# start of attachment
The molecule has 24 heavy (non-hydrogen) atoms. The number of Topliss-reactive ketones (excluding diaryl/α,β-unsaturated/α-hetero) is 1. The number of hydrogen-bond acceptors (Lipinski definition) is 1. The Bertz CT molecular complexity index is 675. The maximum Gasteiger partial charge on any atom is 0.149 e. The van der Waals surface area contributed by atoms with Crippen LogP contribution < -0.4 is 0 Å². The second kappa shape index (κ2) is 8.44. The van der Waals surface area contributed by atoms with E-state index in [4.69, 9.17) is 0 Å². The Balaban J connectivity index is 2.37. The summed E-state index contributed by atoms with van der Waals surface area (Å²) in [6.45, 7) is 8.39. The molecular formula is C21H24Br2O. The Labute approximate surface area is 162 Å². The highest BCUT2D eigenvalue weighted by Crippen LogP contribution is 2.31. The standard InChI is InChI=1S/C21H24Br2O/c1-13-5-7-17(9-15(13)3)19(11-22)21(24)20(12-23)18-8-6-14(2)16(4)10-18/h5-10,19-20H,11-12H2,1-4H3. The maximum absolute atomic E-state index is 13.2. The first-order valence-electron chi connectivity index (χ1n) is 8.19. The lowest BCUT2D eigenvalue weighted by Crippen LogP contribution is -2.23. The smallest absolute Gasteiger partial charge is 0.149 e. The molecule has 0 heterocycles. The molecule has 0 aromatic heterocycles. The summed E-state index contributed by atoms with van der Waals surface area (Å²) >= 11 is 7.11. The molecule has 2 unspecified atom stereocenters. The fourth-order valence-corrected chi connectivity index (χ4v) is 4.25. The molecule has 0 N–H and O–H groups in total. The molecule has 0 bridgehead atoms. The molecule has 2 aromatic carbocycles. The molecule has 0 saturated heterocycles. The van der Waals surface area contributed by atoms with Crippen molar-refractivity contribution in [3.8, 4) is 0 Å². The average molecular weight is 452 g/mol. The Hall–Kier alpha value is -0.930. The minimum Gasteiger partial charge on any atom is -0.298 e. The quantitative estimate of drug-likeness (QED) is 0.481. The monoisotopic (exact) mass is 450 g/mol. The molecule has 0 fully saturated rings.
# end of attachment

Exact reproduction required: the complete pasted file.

The molecule has 24 heavy (non-hydrogen) atoms. The number of Topliss-reactive ketones (excluding diaryl/α,β-unsaturated/α-hetero) is 1. The number of hydrogen-bond acceptors (Lipinski definition) is 1. The Bertz CT molecular complexity index is 675. The maximum Gasteiger partial charge on any atom is 0.149 e. The van der Waals surface area contributed by atoms with Crippen LogP contribution < -0.4 is 0 Å². The second kappa shape index (κ2) is 8.44. The van der Waals surface area contributed by atoms with E-state index in [4.69, 9.17) is 0 Å². The Balaban J connectivity index is 2.37. The summed E-state index contributed by atoms with van der Waals surface area (Å²) in [6.45, 7) is 8.39. The molecular formula is C21H24Br2O. The Labute approximate surface area is 162 Å². The highest BCUT2D eigenvalue weighted by Crippen LogP contribution is 2.31. The standard InChI is InChI=1S/C21H24Br2O/c1-13-5-7-17(9-15(13)3)19(11-22)21(24)20(12-23)18-8-6-14(2)16(4)10-18/h5-10,19-20H,11-12H2,1-4H3. The maximum absolute atomic E-state index is 13.2. The first-order valence-electron chi connectivity index (χ1n) is 8.19. The lowest BCUT2D eigenvalue weighted by Crippen LogP contribution is -2.23. The smallest absolute Gasteiger partial charge is 0.149 e. The molecule has 0 heterocycles. The molecule has 0 aromatic heterocycles. The summed E-state index contributed by atoms with van der Waals surface area (Å²) >= 11 is 7.11. The molecule has 2 unspecified atom stereocenters. The fourth-order valence-corrected chi connectivity index (χ4v) is 4.25. The molecule has 0 N–H and O–H groups in total. The molecule has 0 bridgehead atoms. The molecule has 2 aromatic carbocycles. The molecule has 0 saturated heterocycles. The van der Waals surface area contributed by atoms with Crippen molar-refractivity contribution in [3.8, 4) is 0 Å². The average molecular weight is 452 g/mol. The Hall–Kier alpha value is -0.930. The minimum Gasteiger partial charge on any atom is -0.298 e. The quantitative estimate of drug-likeness (QED) is 0.481. The monoisotopic (exact) mass is 450 g/mol. The molecule has 0 fully saturated rings.